3. It’s all about the story
(Photo: Paul Winch-Furness / Paul A. Young)
Fascination with far-off flavours extends not only to exotic fruits; it is also being seen in chocolatiers’ growing obsession with sourcing and sustainability.
Diners want to know the back story behind the beans, which has seen single plantation chocolate enjoy a rise in popularity.
“People are increasingly sourcing from less obvious coco-producing countries such as Cambodia, Vietnam and Thailand,” says Deddis.
“People are talking more and more about individual ingredients,” adds Young. “They ask, which bean? Which grower? Which whisky? Which distiller? You can’t say that one is better than the other, but it’s so much more about provenance. High-end restaurants like to offer that back story."
4. Brexit’s knock-on effect
(Photo: Paul A. Young)
There are also threats on the horizon thanks to Brexit, with some in the industry predicting that economic uncertainty will have a knock-on effect for chocolate – although some export opportunities do still exist for chocolate makers.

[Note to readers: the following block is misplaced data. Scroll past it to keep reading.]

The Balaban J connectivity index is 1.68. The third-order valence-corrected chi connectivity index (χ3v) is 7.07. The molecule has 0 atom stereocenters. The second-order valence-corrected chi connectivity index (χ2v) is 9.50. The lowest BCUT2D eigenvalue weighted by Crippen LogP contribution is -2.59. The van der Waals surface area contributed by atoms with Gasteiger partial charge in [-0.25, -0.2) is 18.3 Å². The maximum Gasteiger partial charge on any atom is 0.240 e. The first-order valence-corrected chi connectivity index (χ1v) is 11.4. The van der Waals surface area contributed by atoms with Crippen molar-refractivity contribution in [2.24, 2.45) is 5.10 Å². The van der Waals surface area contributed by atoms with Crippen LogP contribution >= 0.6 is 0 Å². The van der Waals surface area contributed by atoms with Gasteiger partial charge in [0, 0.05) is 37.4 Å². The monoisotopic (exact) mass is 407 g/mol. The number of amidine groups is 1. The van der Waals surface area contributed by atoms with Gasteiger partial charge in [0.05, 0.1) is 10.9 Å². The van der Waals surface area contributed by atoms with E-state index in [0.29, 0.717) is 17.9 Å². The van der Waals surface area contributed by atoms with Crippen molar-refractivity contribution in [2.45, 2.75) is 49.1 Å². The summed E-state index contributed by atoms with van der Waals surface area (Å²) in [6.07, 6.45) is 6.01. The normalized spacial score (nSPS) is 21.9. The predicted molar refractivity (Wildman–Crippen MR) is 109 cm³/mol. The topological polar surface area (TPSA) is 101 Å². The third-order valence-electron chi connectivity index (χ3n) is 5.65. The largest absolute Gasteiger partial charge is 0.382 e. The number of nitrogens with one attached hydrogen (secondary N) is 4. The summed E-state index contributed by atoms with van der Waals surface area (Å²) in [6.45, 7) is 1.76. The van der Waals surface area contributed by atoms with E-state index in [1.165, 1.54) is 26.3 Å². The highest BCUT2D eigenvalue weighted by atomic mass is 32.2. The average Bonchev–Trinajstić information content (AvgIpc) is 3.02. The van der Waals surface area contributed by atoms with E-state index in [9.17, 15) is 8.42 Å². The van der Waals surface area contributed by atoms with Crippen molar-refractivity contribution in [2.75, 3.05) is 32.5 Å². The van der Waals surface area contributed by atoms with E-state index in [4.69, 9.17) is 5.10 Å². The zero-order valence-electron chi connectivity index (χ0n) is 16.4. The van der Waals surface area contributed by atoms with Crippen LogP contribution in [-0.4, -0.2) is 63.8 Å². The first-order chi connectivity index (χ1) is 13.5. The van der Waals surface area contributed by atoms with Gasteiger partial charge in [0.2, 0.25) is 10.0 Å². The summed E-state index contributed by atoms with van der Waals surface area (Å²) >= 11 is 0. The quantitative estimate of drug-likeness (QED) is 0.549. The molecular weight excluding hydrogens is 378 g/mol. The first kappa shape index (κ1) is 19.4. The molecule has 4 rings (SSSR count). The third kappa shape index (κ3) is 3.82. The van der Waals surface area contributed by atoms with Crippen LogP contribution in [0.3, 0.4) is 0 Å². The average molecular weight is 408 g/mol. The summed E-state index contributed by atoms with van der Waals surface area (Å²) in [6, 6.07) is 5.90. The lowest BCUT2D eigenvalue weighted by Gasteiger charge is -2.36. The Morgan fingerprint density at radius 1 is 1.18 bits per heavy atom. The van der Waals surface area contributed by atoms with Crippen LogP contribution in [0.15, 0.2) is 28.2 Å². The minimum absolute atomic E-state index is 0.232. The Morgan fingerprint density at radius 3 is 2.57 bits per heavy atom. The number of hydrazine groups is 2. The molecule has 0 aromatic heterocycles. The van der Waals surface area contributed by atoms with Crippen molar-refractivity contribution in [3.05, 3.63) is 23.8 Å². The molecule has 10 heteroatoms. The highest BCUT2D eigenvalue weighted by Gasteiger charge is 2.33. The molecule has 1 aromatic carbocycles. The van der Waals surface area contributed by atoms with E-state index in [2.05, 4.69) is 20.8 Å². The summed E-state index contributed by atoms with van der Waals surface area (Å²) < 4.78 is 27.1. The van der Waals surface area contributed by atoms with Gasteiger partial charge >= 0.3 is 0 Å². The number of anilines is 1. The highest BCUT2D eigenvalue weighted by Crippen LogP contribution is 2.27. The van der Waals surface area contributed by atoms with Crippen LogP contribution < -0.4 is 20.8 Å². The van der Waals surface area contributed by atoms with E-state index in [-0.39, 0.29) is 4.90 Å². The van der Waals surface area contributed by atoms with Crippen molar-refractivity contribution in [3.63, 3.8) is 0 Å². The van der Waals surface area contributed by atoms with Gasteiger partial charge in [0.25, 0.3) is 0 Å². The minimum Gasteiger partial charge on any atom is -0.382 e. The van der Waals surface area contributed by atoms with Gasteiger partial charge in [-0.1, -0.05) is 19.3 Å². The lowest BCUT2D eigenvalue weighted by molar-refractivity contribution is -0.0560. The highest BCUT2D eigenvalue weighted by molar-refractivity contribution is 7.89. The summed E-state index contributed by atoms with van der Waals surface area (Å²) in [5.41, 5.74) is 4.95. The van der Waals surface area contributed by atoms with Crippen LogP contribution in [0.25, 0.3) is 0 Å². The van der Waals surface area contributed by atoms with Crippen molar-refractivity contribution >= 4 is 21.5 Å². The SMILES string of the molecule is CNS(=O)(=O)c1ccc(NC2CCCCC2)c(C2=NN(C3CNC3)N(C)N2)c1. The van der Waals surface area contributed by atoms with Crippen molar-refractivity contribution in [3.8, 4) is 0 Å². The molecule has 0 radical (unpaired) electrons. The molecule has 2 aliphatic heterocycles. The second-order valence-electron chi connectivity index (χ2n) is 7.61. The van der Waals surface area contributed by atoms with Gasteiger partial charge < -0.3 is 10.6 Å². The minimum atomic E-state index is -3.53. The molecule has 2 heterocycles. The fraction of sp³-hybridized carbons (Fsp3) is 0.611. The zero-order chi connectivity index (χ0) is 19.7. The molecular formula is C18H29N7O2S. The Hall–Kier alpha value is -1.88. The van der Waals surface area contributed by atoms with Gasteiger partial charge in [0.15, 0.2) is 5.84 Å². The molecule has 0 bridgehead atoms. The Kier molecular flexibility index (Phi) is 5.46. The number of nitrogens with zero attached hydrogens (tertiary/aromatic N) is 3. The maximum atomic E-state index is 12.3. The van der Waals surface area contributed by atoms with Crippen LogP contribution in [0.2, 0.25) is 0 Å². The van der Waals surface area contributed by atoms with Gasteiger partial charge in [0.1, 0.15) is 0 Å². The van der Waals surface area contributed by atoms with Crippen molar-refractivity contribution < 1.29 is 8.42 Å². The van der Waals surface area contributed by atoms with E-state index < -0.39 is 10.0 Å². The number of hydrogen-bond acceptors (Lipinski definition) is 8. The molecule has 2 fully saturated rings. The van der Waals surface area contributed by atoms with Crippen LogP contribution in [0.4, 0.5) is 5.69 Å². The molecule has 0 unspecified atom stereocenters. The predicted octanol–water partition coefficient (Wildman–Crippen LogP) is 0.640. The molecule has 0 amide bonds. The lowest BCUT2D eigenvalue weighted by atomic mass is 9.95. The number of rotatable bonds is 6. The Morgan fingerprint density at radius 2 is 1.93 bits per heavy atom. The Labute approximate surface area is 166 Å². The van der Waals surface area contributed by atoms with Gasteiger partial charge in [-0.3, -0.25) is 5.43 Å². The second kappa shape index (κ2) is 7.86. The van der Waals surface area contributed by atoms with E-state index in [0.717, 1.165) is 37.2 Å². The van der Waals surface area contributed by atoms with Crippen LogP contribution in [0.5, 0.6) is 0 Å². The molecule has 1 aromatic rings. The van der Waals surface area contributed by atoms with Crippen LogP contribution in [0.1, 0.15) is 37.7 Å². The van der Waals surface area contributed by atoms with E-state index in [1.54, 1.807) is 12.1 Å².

“The rise in cocoa prices and the exchange rate are already having an impact,” says Will Torrent, pastry consultant and board member for the Academy of Chocolate. “We still have to buy chocolate from France, Italy and Switzerland. It all depends on the trade deals.”
Others suggest that chocolate’s luxury status and special place in the hearts of Brits will protect it, however. “I don’t necessarily think Brexit will affect chocolate,” says Sharp. “Prices might go up, but we’ve been lucky that people haven’t turned away from chocolate, even in past recessions. Chocolate isn’t so expensive that you can’t enjoy it. It’s seen as an everyday indulgence."
5. The war on sugar
(Photo: Sugar / Thinkstock)
As sugar becomes increasingly demonised in the press and in national health campaigns – such as the British Heart Foundation’s recent DECHOX report, which urged the public to cut out confectionery for their own health – high-end chocolate is poised to fight back.
Some brands have accepted the need to reduce sugar, instead adding more milk into their recipes in order to compensate, with Hotel Chocolat’s recently launched 65% Supermilk variety one such example.
“You probably will see a lot more people wanting sugar free,” says Deddis.